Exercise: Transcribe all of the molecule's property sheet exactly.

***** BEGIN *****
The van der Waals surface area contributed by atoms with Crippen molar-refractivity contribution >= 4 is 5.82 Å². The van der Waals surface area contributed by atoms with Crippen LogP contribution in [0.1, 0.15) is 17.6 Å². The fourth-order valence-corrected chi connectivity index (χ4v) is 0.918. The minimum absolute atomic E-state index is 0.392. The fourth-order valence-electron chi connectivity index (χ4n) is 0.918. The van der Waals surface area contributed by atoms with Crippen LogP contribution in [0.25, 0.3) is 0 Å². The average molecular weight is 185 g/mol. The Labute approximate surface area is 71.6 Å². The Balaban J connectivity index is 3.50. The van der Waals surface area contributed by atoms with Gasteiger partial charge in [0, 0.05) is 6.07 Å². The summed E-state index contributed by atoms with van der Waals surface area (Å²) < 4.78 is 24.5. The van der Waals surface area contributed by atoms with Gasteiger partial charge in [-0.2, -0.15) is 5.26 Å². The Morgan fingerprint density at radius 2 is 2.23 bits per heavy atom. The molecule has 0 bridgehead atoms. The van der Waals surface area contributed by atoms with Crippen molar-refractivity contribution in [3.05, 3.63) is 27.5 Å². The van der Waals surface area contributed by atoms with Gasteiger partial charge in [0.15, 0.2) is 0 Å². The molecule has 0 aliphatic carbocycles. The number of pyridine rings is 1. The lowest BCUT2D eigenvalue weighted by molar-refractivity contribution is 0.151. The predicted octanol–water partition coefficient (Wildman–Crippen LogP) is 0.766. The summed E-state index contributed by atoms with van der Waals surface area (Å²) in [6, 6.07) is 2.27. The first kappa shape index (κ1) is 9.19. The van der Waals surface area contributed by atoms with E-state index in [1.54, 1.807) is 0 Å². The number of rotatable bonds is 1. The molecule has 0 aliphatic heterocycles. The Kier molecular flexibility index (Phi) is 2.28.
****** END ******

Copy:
The van der Waals surface area contributed by atoms with Crippen molar-refractivity contribution >= 4 is 5.82 Å². The van der Waals surface area contributed by atoms with Crippen LogP contribution in [0.1, 0.15) is 17.6 Å². The fourth-order valence-corrected chi connectivity index (χ4v) is 0.918. The minimum absolute atomic E-state index is 0.392. The fourth-order valence-electron chi connectivity index (χ4n) is 0.918. The van der Waals surface area contributed by atoms with Crippen LogP contribution in [0.25, 0.3) is 0 Å². The average molecular weight is 185 g/mol. The Labute approximate surface area is 71.6 Å². The Balaban J connectivity index is 3.50. The van der Waals surface area contributed by atoms with Gasteiger partial charge in [0, 0.05) is 6.07 Å². The summed E-state index contributed by atoms with van der Waals surface area (Å²) < 4.78 is 24.5. The van der Waals surface area contributed by atoms with Gasteiger partial charge in [-0.2, -0.15) is 5.26 Å². The Morgan fingerprint density at radius 2 is 2.23 bits per heavy atom. The molecule has 0 bridgehead atoms. The van der Waals surface area contributed by atoms with Crippen molar-refractivity contribution in [3.05, 3.63) is 27.5 Å². The van der Waals surface area contributed by atoms with Gasteiger partial charge in [0.15, 0.2) is 0 Å². The molecule has 0 aliphatic carbocycles. The number of pyridine rings is 1. The lowest BCUT2D eigenvalue weighted by molar-refractivity contribution is 0.151. The predicted octanol–water partition coefficient (Wildman–Crippen LogP) is 0.766. The summed E-state index contributed by atoms with van der Waals surface area (Å²) in [6, 6.07) is 2.27. The first kappa shape index (κ1) is 9.19. The van der Waals surface area contributed by atoms with E-state index in [1.54, 1.807) is 0 Å². The number of rotatable bonds is 1. The molecule has 0 aliphatic heterocycles. The Kier molecular flexibility index (Phi) is 2.28.